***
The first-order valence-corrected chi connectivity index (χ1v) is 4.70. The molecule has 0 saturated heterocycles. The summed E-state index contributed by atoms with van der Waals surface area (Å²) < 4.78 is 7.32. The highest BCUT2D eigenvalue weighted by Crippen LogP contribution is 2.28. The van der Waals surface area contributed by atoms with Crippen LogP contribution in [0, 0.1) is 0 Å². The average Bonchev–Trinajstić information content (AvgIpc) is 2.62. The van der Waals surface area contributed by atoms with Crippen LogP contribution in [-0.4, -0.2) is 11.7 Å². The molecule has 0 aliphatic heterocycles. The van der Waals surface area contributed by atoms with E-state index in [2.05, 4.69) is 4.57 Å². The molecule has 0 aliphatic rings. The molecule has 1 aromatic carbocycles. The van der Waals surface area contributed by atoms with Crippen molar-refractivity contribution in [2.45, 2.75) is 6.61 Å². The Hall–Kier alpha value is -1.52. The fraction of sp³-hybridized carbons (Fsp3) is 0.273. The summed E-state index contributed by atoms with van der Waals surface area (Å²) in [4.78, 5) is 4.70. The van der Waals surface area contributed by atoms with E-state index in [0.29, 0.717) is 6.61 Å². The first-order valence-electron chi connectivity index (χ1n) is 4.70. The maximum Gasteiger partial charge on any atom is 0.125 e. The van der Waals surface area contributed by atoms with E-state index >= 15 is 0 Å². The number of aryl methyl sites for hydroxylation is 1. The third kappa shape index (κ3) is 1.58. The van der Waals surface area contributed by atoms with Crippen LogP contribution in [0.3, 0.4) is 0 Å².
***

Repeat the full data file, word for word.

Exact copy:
The first-order valence-corrected chi connectivity index (χ1v) is 4.70. The molecule has 0 saturated heterocycles. The summed E-state index contributed by atoms with van der Waals surface area (Å²) < 4.78 is 7.32. The highest BCUT2D eigenvalue weighted by Crippen LogP contribution is 2.28. The van der Waals surface area contributed by atoms with Crippen LogP contribution in [0, 0.1) is 0 Å². The average Bonchev–Trinajstić information content (AvgIpc) is 2.62. The van der Waals surface area contributed by atoms with Crippen LogP contribution in [-0.4, -0.2) is 11.7 Å². The molecule has 0 aliphatic heterocycles. The van der Waals surface area contributed by atoms with E-state index in [2.05, 4.69) is 4.57 Å². The molecule has 0 aliphatic rings. The molecule has 1 aromatic carbocycles. The van der Waals surface area contributed by atoms with Crippen molar-refractivity contribution in [2.45, 2.75) is 6.61 Å². The Hall–Kier alpha value is -1.52. The fraction of sp³-hybridized carbons (Fsp3) is 0.273. The summed E-state index contributed by atoms with van der Waals surface area (Å²) in [4.78, 5) is 4.70. The van der Waals surface area contributed by atoms with E-state index in [0.29, 0.717) is 6.61 Å². The first-order valence-electron chi connectivity index (χ1n) is 4.70. The maximum Gasteiger partial charge on any atom is 0.125 e. The van der Waals surface area contributed by atoms with E-state index >= 15 is 0 Å². The number of aryl methyl sites for hydroxylation is 1. The third kappa shape index (κ3) is 1.58. The van der Waals surface area contributed by atoms with Crippen LogP contribution in [0.3, 0.4) is 0 Å².